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« Reply #4 on: July 30, 2013, 07:43 AM »

Gary Engvall has some notes about basic tnesion settings on his site: https://sites.google.com/site/kites4all/home/kite-sewing-101
and if you wander over into kitebuilder there are a number of pfaff owners in there....
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nckiter
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« Reply #5 on: July 30, 2013, 08:14 AM »

1.You have to keep the layers together by what ever means (hot tacks, adhesives,clips, DS tape, etc, etc). The kitebuilder forum has a lot of info for this and other kite building tips and tricks.

2. You have to guide this stuff into a Pfaff. Be sure you are not holding it back. Let the IDT and feed dogs do the work, just guide it in and keep it aligned.

3. If the machine will not feed itself evenly with you guiding the material you may need to have it looked at. It is possible for even a Pfaff to have feed issues between the upper feed (IDT) and the lower feed dogs.

Good luck and let us know how you get on with it.
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Wayner
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« Reply #6 on: July 30, 2013, 07:34 PM »

All good points.

I would add. Go slow..... Speed and accuracy do not go hand in hand.

Use a zig zag stitch when possible.  It will show less errors than straight stitches.  Wink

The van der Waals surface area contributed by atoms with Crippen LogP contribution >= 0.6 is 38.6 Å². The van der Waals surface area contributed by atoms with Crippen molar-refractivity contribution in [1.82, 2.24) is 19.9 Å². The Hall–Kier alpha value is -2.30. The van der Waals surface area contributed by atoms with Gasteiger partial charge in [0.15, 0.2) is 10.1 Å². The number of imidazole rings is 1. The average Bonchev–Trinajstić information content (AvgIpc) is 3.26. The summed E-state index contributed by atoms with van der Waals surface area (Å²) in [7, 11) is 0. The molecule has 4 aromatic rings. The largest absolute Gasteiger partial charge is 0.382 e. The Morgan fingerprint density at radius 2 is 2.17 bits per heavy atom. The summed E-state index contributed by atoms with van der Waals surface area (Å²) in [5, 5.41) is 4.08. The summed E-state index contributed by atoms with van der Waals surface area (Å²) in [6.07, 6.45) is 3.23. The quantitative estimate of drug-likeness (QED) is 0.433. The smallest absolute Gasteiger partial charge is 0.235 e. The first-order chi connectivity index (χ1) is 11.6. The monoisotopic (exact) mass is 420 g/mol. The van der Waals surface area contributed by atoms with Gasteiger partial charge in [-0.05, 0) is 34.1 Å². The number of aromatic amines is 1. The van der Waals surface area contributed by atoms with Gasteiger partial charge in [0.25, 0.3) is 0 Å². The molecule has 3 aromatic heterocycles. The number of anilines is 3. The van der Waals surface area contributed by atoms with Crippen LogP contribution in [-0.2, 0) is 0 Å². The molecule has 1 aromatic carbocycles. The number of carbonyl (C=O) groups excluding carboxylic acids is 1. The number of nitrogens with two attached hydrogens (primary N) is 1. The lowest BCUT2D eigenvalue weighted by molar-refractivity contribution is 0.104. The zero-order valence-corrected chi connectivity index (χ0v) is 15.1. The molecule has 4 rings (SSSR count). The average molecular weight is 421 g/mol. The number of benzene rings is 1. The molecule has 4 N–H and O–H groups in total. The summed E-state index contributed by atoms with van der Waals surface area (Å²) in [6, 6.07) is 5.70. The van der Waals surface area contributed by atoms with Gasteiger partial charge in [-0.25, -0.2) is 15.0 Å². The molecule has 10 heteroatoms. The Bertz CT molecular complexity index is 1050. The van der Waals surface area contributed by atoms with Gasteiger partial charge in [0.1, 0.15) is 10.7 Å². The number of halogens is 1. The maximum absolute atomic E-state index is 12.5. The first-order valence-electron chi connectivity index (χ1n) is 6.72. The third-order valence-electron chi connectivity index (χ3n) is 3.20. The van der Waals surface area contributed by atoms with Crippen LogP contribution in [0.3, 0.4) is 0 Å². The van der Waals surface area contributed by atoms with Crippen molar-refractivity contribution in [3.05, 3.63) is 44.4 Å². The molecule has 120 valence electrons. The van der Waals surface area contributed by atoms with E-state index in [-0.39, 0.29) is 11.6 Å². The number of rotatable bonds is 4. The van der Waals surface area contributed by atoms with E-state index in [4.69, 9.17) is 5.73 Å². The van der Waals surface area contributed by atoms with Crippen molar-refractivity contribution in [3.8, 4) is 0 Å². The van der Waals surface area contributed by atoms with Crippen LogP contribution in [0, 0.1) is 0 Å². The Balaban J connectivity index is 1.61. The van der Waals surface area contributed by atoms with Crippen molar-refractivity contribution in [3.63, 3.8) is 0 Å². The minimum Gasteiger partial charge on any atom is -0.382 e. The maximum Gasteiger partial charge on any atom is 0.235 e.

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tcope
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« Reply #7 on: July 31, 2013, 05:59 AM »

Use a zig zag stitch when possible.  It will show less errors than straight stitches.  Wink
I'd agree that it may show less errors but it's also much more unforgiving. That is, the timing/tension on a machine needs to be pretty much perfect for a zig zag stitch to come good. A straight stitch requires less of a perfect set up. Hope that made sense.

There are great animated GIFs that show how the sewing machine works but just in the bobbin area it's pretty complex. The needle goes down into the bobbin area and then moves back up, just slightly. With the grove in the needle this creates a loop in the thread at the needles point. The bobbin hook then circles around to the top and catches that upper thread loop. It pulls the loop all the way around the bobbin. This is what locks the upper thread and lower thread together. You then have the thread take up arm that pulls the upper thread back up and makes it tight. All of these movements are done with slack thread. So things need to be pretty much perfect. The bend of the thread, the tightness of the bobbin tension, how close the bobbin hook is to the needle, etc. Open up your machine with no thread and press the pedal. Watch how fast that bobbin and needle move! It's crazy to think that everything above takes place several times a second. Then you work in several other mechanical movements for zig zag and reverse stitches. Crazy.
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Todd Copeland
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glk47
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« Reply #8 on: August 01, 2013, 03:17 PM »

Some advice from my wife that worked for me getting seams started in RSN: put a couple of layers of tissue paper under the starting point, extending out ahead of it. This seemed to give my Bernina enough to work with. When you're done, the tissue paper is perforated along the seam and tears away easily.

Speaking as a real novice kite sewer, Larry
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tcope